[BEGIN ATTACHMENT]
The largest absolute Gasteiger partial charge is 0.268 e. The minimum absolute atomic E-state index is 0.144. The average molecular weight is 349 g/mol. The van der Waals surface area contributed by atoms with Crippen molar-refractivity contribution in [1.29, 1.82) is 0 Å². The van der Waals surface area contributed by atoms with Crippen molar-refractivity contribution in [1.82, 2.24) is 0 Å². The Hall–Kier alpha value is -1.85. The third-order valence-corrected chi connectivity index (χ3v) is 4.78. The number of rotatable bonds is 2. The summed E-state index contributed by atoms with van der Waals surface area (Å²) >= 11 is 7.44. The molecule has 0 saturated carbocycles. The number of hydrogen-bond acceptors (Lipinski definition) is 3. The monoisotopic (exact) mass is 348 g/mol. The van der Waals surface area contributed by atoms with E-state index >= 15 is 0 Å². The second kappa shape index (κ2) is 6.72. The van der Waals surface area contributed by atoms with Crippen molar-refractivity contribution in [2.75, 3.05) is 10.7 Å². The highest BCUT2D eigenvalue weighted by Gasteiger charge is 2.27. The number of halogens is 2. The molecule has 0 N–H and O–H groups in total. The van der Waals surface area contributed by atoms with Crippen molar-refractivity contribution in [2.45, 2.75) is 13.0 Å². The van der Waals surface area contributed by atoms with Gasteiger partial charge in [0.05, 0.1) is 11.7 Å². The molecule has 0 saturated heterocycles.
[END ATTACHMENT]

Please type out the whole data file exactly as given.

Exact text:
The largest absolute Gasteiger partial charge is 0.268 e. The minimum absolute atomic E-state index is 0.144. The average molecular weight is 349 g/mol. The van der Waals surface area contributed by atoms with Crippen molar-refractivity contribution in [1.29, 1.82) is 0 Å². The van der Waals surface area contributed by atoms with Crippen molar-refractivity contribution in [1.82, 2.24) is 0 Å². The Hall–Kier alpha value is -1.85. The third-order valence-corrected chi connectivity index (χ3v) is 4.78. The number of rotatable bonds is 2. The summed E-state index contributed by atoms with van der Waals surface area (Å²) >= 11 is 7.44. The molecule has 0 saturated carbocycles. The number of hydrogen-bond acceptors (Lipinski definition) is 3. The monoisotopic (exact) mass is 348 g/mol. The van der Waals surface area contributed by atoms with E-state index >= 15 is 0 Å². The second kappa shape index (κ2) is 6.72. The van der Waals surface area contributed by atoms with Crippen molar-refractivity contribution in [2.75, 3.05) is 10.7 Å². The highest BCUT2D eigenvalue weighted by Gasteiger charge is 2.27. The number of halogens is 2. The molecule has 0 N–H and O–H groups in total. The van der Waals surface area contributed by atoms with Crippen molar-refractivity contribution in [2.45, 2.75) is 13.0 Å². The van der Waals surface area contributed by atoms with Gasteiger partial charge in [0.05, 0.1) is 11.7 Å². The molecule has 0 saturated heterocycles.